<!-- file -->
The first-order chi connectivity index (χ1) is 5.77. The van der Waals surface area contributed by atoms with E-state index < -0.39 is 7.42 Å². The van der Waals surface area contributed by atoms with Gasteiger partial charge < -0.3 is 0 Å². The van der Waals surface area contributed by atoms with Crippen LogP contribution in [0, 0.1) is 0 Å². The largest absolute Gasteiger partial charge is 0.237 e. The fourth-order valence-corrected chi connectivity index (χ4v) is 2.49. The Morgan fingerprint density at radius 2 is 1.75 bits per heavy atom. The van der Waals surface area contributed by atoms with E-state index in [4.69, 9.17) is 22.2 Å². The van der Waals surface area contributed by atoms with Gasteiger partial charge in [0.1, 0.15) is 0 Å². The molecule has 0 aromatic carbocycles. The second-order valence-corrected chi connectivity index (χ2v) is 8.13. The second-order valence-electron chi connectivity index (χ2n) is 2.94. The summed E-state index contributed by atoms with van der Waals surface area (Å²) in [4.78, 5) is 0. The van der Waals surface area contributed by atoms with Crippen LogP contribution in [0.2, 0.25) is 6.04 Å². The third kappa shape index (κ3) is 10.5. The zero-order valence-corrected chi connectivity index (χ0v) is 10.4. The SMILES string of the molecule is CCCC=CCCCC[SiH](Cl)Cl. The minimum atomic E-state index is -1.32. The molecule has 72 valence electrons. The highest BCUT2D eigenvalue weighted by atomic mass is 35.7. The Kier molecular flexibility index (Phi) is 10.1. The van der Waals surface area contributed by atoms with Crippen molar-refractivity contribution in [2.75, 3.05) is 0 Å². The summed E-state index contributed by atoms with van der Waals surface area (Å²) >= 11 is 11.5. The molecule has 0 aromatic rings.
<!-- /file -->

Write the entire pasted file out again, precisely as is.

The first-order chi connectivity index (χ1) is 5.77. The van der Waals surface area contributed by atoms with E-state index < -0.39 is 7.42 Å². The van der Waals surface area contributed by atoms with Gasteiger partial charge < -0.3 is 0 Å². The van der Waals surface area contributed by atoms with Crippen LogP contribution in [0, 0.1) is 0 Å². The largest absolute Gasteiger partial charge is 0.237 e. The fourth-order valence-corrected chi connectivity index (χ4v) is 2.49. The Morgan fingerprint density at radius 2 is 1.75 bits per heavy atom. The van der Waals surface area contributed by atoms with E-state index in [4.69, 9.17) is 22.2 Å². The van der Waals surface area contributed by atoms with Gasteiger partial charge in [0.1, 0.15) is 0 Å². The molecule has 0 aromatic carbocycles. The second-order valence-corrected chi connectivity index (χ2v) is 8.13. The second-order valence-electron chi connectivity index (χ2n) is 2.94. The summed E-state index contributed by atoms with van der Waals surface area (Å²) in [4.78, 5) is 0. The van der Waals surface area contributed by atoms with Crippen LogP contribution in [0.2, 0.25) is 6.04 Å². The third kappa shape index (κ3) is 10.5. The zero-order valence-corrected chi connectivity index (χ0v) is 10.4. The SMILES string of the molecule is CCCC=CCCCC[SiH](Cl)Cl. The minimum atomic E-state index is -1.32. The molecule has 72 valence electrons. The highest BCUT2D eigenvalue weighted by atomic mass is 35.7. The Kier molecular flexibility index (Phi) is 10.1. The van der Waals surface area contributed by atoms with Crippen molar-refractivity contribution in [2.75, 3.05) is 0 Å². The summed E-state index contributed by atoms with van der Waals surface area (Å²) >= 11 is 11.5. The molecule has 0 aromatic rings.